Monday, May 2, 2016

I Don't Like Fish

It's true. I don't like fish. I mean, I like English fish & chips when it's coated in batter and doesn't taste like fish. There are certain fish sticks I can buy that are also more batter than fish and therefore palatable.

But I don't like fish. I might learn to tolerate it in order to survive if I somehow magically ended up as a contestant on Alone, because let's face it, I'm not exactly survivalist material, but tolerating fish would be a matter of necessity. It would never be a choice.

I started thinking about this when I was thinking about Kristi's excellent advice yesterday about feedback. There's a reason you need to have a threshold for criticism to be taken seriously, and that's because you have to filter out the objective analysis from the subjective opinion.

Outside of my own writing I offer editing and critique services. As a result I've read a number of unpublished manuscripts that I've had to assess. I try to note when something in the feedback is subjective. At that point, what I'm offering is food for thought. I offer it with the clear understanding that it is subjective, and try to ensure the person receiving it knows that it's just an opinion.

However, that doesn't mean that writers don't occasionally argue with me about the objective analysis. For the most part, I've been fortunate enough to work with people who are serious about improving their craft and take the feedback seriously.

Occasionally, the writer takes everything personally. Pointing out spelling mistakes and errors with the use of semicolons and commas is, to them, the equivalent of saying their baby is ugly.

Here are a few extra things I think those seeking and giving feedback should consider.

For those giving feedback:

Don't pull your punches. You aren't doing anyone any favors if you're too focused on hurting the writer's feelings. Be honest and thorough in your assessment of the material you've been asked to critique.

Don't be a dick. Just because you don't like something doesn't mean others won't love it. I don't like fish. I know I don't like fish. Other people love fish. It's one thing to say that something isn't what you typically read and wouldn't be your genre choice. It's another thing to say that stories about ____ are stupid.

Keep an open mind. I don't like fish. But I didn't know just how freaking much I could love a vampire story until I read an unpublished manuscript that brought me to tears. As far as I know the writer is still sitting on that book, and it's a tragedy. It was an amazing read.

For those seeking feedback:

It's important to understand that the person who's reading your work should be trying to help you improve your craft. If all you want is a bunch of people who say it's wonderful then  you don't want critique partners. You want cheerleaders.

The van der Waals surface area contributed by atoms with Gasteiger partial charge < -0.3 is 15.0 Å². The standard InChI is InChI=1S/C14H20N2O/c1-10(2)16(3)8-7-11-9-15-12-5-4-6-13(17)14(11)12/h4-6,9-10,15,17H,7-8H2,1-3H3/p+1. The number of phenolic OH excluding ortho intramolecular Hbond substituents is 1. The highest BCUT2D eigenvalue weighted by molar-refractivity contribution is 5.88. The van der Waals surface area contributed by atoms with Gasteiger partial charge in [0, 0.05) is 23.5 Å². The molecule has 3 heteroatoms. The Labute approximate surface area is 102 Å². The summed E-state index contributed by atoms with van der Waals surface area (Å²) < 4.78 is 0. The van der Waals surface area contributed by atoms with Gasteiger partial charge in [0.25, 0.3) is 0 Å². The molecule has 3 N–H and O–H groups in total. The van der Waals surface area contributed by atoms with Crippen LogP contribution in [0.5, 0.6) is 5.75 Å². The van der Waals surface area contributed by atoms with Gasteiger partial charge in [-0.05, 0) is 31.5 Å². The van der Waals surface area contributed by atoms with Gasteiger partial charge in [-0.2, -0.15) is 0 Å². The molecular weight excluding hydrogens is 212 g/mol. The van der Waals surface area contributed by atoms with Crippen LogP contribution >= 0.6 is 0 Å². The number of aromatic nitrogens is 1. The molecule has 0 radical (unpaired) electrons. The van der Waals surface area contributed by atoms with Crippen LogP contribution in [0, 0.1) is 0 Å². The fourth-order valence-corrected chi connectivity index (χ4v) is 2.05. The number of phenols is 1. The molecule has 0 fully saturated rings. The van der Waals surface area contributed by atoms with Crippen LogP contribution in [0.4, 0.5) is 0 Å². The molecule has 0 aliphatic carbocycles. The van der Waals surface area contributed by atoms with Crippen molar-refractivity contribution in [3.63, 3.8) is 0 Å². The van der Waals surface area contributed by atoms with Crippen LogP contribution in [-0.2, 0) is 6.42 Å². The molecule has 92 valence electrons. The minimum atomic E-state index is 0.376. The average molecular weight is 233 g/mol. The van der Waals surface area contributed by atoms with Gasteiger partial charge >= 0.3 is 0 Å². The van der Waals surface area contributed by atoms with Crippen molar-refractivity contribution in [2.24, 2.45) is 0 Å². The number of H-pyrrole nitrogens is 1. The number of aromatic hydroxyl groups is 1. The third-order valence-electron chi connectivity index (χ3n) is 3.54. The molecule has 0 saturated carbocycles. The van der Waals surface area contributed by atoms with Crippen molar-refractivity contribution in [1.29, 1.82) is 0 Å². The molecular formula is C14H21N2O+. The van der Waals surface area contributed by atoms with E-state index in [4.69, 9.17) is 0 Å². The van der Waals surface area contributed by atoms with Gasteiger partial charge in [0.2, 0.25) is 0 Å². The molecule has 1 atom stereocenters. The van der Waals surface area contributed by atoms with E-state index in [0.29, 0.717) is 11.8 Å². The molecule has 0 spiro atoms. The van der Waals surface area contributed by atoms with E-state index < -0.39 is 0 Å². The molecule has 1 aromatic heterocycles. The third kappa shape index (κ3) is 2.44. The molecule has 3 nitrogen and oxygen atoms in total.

Separate the objective and subjective. There are rules about how to spell words and when to use commas and semicolons. There are also general story structures that are more common in publishing, so a comment about the premature climax may be an objective analysis. A comment about not liking your character's name would be subjective.

Take time to let the feedback sink in. Process it. I know when I received feedback (from a published author) on five chapters of a drafted manuscript I didn't work on that project for a month. I was disappointed. I also had a hard time seeing my way forward, given the comments. It took me a while to process the information, filter out what was subjective and to utilize the feedback to improve my writing.

The stages of feedback:

1. Feeding the Dream. Early on, we often draw support from our loved ones. They will usually provide biased feedback that's filtered through their love for us. This usually isn't objective feedback.

2. Writing Peer Circles. The next phase is trying to find other aspiring authors we can exchange work with to receive feedback. It's usually best to pair up with people who have similar experience at this stage. A critique group might be all unpublished writers, or include a few writers who've had a couple short stories published. Having aspiring authors paired with traditionally published authors is unlikely, because traditionally published authors receive editorial feedback and have already established a writing peer circle they trust. Also, aspiring authors would be more likely to be intimidated by established authors.

3. Goal-Oriented Writers. Once you're ready to begin submitting to agents and editors you might begin to outgrow your writing peer circle. In my own experience, one group I associated with years ago became very focused on their aspirations. Anyone in the group who had success with acquiring an agent or with traditional publishing soon found themselves on the outside of the group, because the focus was all about those who had the dream of someday publishing. Very little in the group delved into the business of publishing and transitioning from aspiring to published. Some had spent years polishing the same manuscripts. One had been invited to submit their manuscript to an agent and a year later still hadn't done so. They didn't want to face the submission-rejection process, and if you want to be a published writer that's something that you have to go through.

4. Agent/Editor/Select Peers. Successfully published authors tend to receive most of their feedback from other authors who they trust, their agent and their editors.

It can be very difficult to transition from stage 2 to stage 3. At that point, you may want to consider a professional critique. Always make sure the person you purchase these services from has traditional publishing credits to their name so that you know they've gone through a professional editing and revision process and are giving you valid information.

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